To anyone who’s ever been at the Green Line Cottage Grove ‘L’ station in Chicago’s Woodlawn neighborhood, above the intersection of 63rd Street and Cottage Grove avenue, the building is hard to miss.
The former Washington Park National Bank building looms large over the intersection’s southwest corner, towering above the elevated station platforms. The first floor has been boarded up, and many windows are broken, but much of the decorative detailing on the front still survives, and one can still make out the bank’s name above the top floor.
Now, the Cook County Land Bank Authority is looking to breathe new life into the building. The agency is currently looking for a development to transform into a mixed-use development with retail, commercial and healthcare components. Ultimately, they are looking for something that would encourage economic development and provide job opportunities. But while CCLBA is hoping to preserve the building, demolition and replacement isn’t entirely off the table.
CCLBA was established by the Cook County Board of Commissioners in 2013 to address an issue that has been affecting not just much of the South and West sides of Chicago, but many of the suburbs — abandoned residential, commercial and industrial buildings and land parcels that have been allowed to remain vacant for years, if not decades. Issues such as foreclosures, unpaid taxes and high costs of repairs necessary to bring the buildings up the code led its owners to either sit on their properties or abandon them altogether.
The land bank works to acquire such properties by either buying them up or having the owners give them up. It then works to resolve tax liens and other issues, so that it can eventually be sold to a private developer without any financial baggage.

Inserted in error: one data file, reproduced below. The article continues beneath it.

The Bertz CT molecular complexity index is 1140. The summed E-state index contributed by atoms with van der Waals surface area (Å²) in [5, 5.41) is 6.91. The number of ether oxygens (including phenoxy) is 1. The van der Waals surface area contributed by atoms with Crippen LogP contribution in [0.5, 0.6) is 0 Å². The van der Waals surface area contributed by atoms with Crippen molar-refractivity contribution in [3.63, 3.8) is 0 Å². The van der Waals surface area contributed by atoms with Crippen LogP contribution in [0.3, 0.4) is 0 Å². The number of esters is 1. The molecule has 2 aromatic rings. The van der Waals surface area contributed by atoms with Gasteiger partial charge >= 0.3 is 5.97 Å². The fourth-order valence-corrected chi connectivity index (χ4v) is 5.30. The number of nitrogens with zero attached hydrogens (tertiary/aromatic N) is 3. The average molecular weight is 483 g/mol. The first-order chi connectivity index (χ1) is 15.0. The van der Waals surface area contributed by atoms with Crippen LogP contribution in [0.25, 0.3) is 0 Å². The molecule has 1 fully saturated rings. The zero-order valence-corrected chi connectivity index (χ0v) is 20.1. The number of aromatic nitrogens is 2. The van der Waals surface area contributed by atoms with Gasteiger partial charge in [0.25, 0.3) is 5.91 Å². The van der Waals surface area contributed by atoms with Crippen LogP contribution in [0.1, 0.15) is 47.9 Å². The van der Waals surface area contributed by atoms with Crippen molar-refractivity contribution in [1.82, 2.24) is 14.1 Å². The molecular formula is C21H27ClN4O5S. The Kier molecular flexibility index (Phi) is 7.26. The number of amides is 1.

As previously reported by the Chronicle, 63rd Street used to be one of the busiest commercial strips in Chicago. But throughout the 1950s and 1960s, many of the long-time businesses moved out or closed. While some businesses survived — most notably, Daley’s Restaurant located on the other side of the intersection is currently the longest-operating restaurant in the city — the shopping strip went into decline. The last three decades saw several attempts to revive it. While there has been some successes, much of the corridor is still dotted by vacant lots and abandoned buildings.
Through it all, the Washington Park National Bank building has been a neighborhood fixture. It was built in 1924 because the bank was looking for a more high-traffic location. The building included now boarded up storefronts on 63rd Street side, and the bank’s main entrance was located on the Cottage Grove site. According to South Side Weekly, the bank went through several ownership changes before being abandoned. In 2016, Preservation Chicago felt concerned enough about the building’s future to put in on that year’s list of the city’s most endangered buildings.
The decision to build the Obama Presidential Library in Jackson Park, east of Woodlawn, renewed talks of development and concerns about displacement caused by gentrification. And, since Cottage Grove station is currently the closest ‘L’ station to the future library site, the station and the surrounding intersection has been a part of it.
Over at the northeast corner of the intersection, Preservation of Affordable Housing, a nonprofit affordable housing developer, recently completed the Woodlawn Station mixed-use development. The building includes retail spaces on the first floor and 55 units of various sizes on the remaining three floors. The Chicago Transit Authority has been discussing ways to spruce up the station itself, while the Chicago Department of Transportation is looking into ways to improve traffic flow.
CCLBA bought the Washington Park National Bank building in 2017 in a tax sale. As Rob Rose, the land bank’s Executive Director, explained to the Chronicle, his employer teamed up with the Metropolitan Planning Council nonprofit organization to do community outreach to figure out what people of Woodlawn want to see.